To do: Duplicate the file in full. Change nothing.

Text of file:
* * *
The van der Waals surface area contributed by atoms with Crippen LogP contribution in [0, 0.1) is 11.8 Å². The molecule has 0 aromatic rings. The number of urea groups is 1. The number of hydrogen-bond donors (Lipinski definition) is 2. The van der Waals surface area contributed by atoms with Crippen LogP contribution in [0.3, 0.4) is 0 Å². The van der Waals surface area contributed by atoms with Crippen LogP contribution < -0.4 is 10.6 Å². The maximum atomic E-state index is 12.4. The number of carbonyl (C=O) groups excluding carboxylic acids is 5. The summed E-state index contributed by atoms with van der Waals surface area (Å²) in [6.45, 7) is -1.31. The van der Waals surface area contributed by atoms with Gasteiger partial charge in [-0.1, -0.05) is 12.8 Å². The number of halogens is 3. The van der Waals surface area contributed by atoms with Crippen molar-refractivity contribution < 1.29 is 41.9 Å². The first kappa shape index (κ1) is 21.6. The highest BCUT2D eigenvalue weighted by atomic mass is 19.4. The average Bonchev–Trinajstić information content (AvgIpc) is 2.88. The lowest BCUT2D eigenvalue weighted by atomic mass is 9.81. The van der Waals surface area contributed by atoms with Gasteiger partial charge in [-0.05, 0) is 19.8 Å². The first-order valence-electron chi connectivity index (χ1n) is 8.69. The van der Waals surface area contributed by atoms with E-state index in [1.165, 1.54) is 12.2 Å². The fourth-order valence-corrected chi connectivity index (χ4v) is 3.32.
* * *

The van der Waals surface area contributed by atoms with Crippen LogP contribution in [0, 0.1) is 11.8 Å². The molecule has 0 aromatic rings. The number of urea groups is 1. The number of hydrogen-bond donors (Lipinski definition) is 2. The van der Waals surface area contributed by atoms with Crippen LogP contribution in [0.3, 0.4) is 0 Å². The van der Waals surface area contributed by atoms with Crippen LogP contribution < -0.4 is 10.6 Å². The maximum atomic E-state index is 12.4. The number of carbonyl (C=O) groups excluding carboxylic acids is 5. The summed E-state index contributed by atoms with van der Waals surface area (Å²) in [6.45, 7) is -1.31. The van der Waals surface area contributed by atoms with Gasteiger partial charge in [-0.1, -0.05) is 12.8 Å². The number of halogens is 3. The van der Waals surface area contributed by atoms with Crippen molar-refractivity contribution < 1.29 is 41.9 Å². The first kappa shape index (κ1) is 21.6. The highest BCUT2D eigenvalue weighted by atomic mass is 19.4. The average Bonchev–Trinajstić information content (AvgIpc) is 2.88. The lowest BCUT2D eigenvalue weighted by atomic mass is 9.81. The van der Waals surface area contributed by atoms with Gasteiger partial charge in [-0.05, 0) is 19.8 Å². The first-order valence-electron chi connectivity index (χ1n) is 8.69. The van der Waals surface area contributed by atoms with E-state index in [1.165, 1.54) is 12.2 Å². The fourth-order valence-corrected chi connectivity index (χ4v) is 3.32.